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The common core is a set of standards which were developed by state leaders along with teachers, school administrators and many other people, not the Federal Government. The common core has standards. Standards which are not curriculum. Standards that “do not tell principals how to run their schools, and they do not tell teachers how to teach. Local teachers, principals, and district administrators ultimately decide how the standards are to be met and the curriculum to be use” (Laine and Minnich). The school districts still have to choose which textbooks to use and, which curricula they wish to add and drop. The basic standards of the common core are: Aligned with college and workforce-training expectations; Rigorous in content and include the application of knowledge through higher-order skills; Built on strengths and lessons taken from state standards; Informed by standards in top-performing countries, so that all students are prepared to succeed in the global economy and society; and Evidence-based, clear, and aligned across a child’s K-12 education. The common core has many pros and cons to reforming the education system.
In the Article The common core is a change for the better the authors mention that the common core provides a good foundation on what needs to be taught (Gardner and Powell). The authors also touched on the fact that students nowadays are “more mobile than ever”, families have to move around more to follow and find available jobs. With the common core all across the Country have the same standards. There is some consistency within all schools in America. If a family was to move from Maine to Nevada, it would be quite impossible to expect things to be the exact same. However, you can still have an idea of the standards and know what to expect. This is a great thing about the Common Core. Every Student this way is exposed to the same standards. Once students are mingled together in colleges and universities across the country the professors can expect almost every student to be able to do the same things, to a degree. Not to say that every student knows the exact same content, however they will all have graduated high school with the same skills. Skills that may be taught in a variety of styles, none the less resulting in the same skills.
The common core requires teachers to be very specific and hand out rubrics, stating exactly the quality of work that is expected. This eliminates the confusion that can arouse from complicated projects or open research topics. The students will know exactly what the teacher is requiring of them. Ultimately making it easier on the students to provide what the teacher wants and getting the highest grade possible if the students puts in the effort required to meet the expectations.
Effort: defined as “an earnest or strenuous attempt” by dictionary.com, is where a problem arises in the common core. The common core standard “Rigorous in content and include the application of knowledge through higher-order skills” is asking 21st century students to put in lots of effort, they can’t ask Siri to write their English paper or do their history project. Most high school aged students in the United States are not going to put in the required effort to achieve rigorous assignments. I know that when I was in high school my attitude was ‘if I wait to the last minute it only takes a minute’. That’s not because I was swamped with assignments or didn’t understand it. It was because I would rather be doing anything else, after having spent all day in classrooms with new information being drilled into my head. The absolute last thing I wanted to do was go home and spend more hours on homework. Making high school more rigorous is going to prevent kids from being kids. Students in the United States are less motivated to learn and value education less and less.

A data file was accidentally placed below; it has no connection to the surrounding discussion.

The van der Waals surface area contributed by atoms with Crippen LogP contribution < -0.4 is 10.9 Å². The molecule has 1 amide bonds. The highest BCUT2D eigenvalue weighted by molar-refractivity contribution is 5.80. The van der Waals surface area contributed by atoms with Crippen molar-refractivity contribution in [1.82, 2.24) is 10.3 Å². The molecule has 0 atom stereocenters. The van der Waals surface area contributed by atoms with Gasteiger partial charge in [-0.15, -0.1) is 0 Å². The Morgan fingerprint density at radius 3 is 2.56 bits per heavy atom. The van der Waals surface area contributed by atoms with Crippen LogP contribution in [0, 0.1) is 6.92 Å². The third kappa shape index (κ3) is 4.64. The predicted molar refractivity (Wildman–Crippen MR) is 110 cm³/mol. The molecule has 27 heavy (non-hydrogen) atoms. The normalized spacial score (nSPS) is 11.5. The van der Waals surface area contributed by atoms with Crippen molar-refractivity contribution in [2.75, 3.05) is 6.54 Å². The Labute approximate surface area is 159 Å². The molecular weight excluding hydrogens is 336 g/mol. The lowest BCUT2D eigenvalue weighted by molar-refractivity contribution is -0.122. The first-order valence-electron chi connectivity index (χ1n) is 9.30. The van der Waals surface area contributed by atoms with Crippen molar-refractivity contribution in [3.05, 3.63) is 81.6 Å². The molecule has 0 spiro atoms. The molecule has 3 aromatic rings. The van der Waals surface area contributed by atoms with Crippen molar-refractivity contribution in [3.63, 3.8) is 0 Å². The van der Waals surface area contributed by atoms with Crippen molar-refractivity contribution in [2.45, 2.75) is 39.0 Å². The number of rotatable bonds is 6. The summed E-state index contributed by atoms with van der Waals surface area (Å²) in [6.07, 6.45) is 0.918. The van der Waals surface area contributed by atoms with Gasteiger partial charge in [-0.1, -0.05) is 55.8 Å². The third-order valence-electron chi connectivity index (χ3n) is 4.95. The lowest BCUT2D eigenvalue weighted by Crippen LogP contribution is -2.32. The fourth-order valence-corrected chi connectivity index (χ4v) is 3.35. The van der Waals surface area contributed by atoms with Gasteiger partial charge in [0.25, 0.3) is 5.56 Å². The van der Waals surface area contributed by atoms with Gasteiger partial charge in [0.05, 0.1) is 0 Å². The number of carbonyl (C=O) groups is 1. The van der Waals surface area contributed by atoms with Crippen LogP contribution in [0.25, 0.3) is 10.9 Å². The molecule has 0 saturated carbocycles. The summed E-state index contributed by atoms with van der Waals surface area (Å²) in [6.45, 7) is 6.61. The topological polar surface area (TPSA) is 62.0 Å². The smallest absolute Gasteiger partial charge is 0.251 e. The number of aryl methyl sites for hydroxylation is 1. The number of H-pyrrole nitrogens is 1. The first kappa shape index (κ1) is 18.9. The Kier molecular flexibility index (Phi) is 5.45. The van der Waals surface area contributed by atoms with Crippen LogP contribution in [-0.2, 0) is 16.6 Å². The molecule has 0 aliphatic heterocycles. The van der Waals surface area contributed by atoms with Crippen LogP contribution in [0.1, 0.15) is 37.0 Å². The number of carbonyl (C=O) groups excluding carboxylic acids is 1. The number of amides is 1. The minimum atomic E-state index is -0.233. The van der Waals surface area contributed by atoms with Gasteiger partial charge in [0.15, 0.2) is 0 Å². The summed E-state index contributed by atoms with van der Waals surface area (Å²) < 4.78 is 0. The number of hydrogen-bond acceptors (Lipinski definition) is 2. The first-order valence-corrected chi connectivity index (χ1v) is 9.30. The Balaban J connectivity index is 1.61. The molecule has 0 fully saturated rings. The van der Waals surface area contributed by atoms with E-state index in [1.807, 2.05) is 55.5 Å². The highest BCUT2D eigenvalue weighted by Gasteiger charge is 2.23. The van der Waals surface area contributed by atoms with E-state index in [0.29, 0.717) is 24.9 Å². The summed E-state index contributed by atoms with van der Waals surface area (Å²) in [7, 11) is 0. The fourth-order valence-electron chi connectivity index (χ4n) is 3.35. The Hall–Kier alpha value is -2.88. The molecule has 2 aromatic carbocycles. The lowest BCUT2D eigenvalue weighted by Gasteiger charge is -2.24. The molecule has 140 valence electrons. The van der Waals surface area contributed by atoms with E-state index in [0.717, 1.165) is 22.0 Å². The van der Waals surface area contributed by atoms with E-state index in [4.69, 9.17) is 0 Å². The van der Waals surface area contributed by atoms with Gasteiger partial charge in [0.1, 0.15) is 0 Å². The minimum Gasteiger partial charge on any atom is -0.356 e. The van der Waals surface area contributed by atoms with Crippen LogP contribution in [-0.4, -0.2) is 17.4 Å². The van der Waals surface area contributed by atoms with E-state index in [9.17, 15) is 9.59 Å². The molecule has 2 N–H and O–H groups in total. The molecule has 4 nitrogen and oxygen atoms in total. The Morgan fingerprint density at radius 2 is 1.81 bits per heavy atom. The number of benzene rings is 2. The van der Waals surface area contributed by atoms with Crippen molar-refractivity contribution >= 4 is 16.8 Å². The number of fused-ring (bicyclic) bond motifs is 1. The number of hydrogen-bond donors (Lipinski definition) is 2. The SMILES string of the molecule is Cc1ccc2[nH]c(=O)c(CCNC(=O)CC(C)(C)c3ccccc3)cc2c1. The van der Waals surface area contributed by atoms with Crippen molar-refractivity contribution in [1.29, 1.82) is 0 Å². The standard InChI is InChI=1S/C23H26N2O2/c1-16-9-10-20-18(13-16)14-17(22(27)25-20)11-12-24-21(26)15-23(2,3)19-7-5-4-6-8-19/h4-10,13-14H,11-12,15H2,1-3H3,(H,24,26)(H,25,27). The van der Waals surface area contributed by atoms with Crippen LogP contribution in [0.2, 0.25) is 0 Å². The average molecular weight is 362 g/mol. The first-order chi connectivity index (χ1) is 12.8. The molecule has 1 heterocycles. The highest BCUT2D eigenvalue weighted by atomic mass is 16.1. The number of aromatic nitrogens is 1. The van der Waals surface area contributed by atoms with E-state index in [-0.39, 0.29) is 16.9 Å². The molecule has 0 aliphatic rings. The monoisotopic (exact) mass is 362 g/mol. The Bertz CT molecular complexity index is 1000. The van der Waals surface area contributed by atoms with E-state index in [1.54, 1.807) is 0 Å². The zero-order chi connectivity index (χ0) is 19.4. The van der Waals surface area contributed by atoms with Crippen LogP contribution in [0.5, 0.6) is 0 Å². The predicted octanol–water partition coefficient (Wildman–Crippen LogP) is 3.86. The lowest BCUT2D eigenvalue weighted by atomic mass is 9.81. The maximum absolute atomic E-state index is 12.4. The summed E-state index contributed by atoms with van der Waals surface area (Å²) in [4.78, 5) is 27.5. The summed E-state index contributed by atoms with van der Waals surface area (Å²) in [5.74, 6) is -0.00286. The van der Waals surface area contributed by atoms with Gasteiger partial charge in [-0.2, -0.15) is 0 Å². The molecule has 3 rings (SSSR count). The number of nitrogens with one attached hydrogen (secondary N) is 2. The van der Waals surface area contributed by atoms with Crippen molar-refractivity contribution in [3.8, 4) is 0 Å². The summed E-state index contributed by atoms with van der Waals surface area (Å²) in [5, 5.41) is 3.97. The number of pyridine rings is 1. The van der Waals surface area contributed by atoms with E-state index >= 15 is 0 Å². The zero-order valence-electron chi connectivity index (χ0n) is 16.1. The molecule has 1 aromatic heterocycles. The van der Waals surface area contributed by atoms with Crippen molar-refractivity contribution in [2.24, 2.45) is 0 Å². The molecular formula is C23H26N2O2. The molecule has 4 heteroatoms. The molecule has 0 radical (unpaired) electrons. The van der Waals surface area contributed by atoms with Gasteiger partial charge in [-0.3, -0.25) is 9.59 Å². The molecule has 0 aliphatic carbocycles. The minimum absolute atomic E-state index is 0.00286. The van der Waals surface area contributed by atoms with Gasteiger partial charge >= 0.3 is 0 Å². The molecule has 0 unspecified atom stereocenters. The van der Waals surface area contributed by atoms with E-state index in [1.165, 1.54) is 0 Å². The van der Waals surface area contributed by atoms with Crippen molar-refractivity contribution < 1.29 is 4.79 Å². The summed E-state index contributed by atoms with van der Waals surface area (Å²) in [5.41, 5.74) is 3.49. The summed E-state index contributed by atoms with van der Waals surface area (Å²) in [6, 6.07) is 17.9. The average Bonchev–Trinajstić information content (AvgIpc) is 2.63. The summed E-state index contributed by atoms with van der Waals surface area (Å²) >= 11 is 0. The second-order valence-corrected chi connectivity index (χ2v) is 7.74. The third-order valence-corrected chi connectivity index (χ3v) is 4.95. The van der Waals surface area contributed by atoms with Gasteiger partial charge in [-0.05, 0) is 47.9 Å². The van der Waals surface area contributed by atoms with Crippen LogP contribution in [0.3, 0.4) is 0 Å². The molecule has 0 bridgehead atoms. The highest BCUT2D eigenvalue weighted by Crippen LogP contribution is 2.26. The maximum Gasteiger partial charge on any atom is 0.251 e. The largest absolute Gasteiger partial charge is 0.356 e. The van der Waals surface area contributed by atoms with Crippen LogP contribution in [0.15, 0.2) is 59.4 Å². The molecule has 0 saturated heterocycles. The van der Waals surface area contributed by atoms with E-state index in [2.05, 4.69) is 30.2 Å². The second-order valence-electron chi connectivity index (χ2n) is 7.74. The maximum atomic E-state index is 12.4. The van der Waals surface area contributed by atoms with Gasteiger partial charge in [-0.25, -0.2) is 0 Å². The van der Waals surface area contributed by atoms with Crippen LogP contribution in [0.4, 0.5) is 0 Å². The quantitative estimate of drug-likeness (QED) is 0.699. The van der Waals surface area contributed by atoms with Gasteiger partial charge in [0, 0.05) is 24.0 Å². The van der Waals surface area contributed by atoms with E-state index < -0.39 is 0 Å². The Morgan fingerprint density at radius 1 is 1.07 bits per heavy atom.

Stephen Krashen says that another problem with very rigorous assignments is “CCSS are so demanding that in English language arts classes, educators and students will have little time for anything not directly linked to the standards” (Krashen). I do not quite agree with this statement because the standards are not the curriculum being taught, just the way it is being taught. Teachers and schools have some free space to spend as much time as they feel necessary to focus on aspects they feel more important.
The common core has pros and cons, just like anything in life. One set of standards isn’t going to please everyone in the United States. My personal opinion is that the common core has good intentions, but may be a bit unrealistic. If every school in America was teaching the same skills to the same degree, all students would have the same experiences entering college. There are 50 states with thousands of different schools in each states. Within those thousands of schools there are teachers who all have their own style of teaching. Not to mention the millions of students that all learn a little differently at a different pace. What are the odds that every state school, and teacher are able to provide every student with the exact same skills, using the exact same standards? There are good intentions behind it, and the United States can give it a chance, but I feel as though it may be unrealistic.
Fine, Sarah. “Moving Forward With The Common Core.” Education Week 30.8 (2010): 18-19. Professional Development Collection. Web. 16 Mar. 2014. Gardner, Nancy S. Powell, Rod. “The Common Core Is A Change For The Better.” Phi Delta Kappan 95.4
(2013): 49-53. Professional Development Collection. Web. 16 Mar. 2014. Krashen, Stephen. “THE COMMON CORE. (Cover Story).” Knowledge Quest 42.3 (2014): 36-45. Professional Development Collection. Web. 16 Mar. 2014. Richard, Laine, and Chris Minnich. “Common Core: Setting the Record Straight.” Education Week 32.36
(2013): Web. 16 Mar. 2014